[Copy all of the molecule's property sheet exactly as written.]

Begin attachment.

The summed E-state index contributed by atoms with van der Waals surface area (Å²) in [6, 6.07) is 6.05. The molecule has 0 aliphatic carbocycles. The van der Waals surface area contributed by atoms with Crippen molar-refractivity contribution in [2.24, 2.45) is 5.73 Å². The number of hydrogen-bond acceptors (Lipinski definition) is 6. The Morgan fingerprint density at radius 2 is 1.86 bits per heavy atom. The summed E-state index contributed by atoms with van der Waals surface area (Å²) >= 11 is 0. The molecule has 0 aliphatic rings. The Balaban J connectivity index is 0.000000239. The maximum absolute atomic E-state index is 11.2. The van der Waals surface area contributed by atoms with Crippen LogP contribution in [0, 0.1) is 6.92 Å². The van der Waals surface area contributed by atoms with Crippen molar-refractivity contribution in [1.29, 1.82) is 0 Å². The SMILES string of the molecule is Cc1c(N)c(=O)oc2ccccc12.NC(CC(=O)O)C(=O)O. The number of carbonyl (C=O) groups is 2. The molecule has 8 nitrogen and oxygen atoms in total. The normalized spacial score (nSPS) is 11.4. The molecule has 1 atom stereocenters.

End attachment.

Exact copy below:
The summed E-state index contributed by atoms with van der Waals surface area (Å²) in [6, 6.07) is 6.05. The molecule has 0 aliphatic carbocycles. The van der Waals surface area contributed by atoms with Crippen molar-refractivity contribution in [2.24, 2.45) is 5.73 Å². The number of hydrogen-bond acceptors (Lipinski definition) is 6. The Morgan fingerprint density at radius 2 is 1.86 bits per heavy atom. The summed E-state index contributed by atoms with van der Waals surface area (Å²) >= 11 is 0. The molecule has 0 aliphatic rings. The Balaban J connectivity index is 0.000000239. The maximum absolute atomic E-state index is 11.2. The van der Waals surface area contributed by atoms with Crippen LogP contribution in [0, 0.1) is 6.92 Å². The van der Waals surface area contributed by atoms with Crippen molar-refractivity contribution in [1.29, 1.82) is 0 Å². The SMILES string of the molecule is Cc1c(N)c(=O)oc2ccccc12.NC(CC(=O)O)C(=O)O. The number of carbonyl (C=O) groups is 2. The molecule has 8 nitrogen and oxygen atoms in total. The normalized spacial score (nSPS) is 11.4. The molecule has 1 atom stereocenters.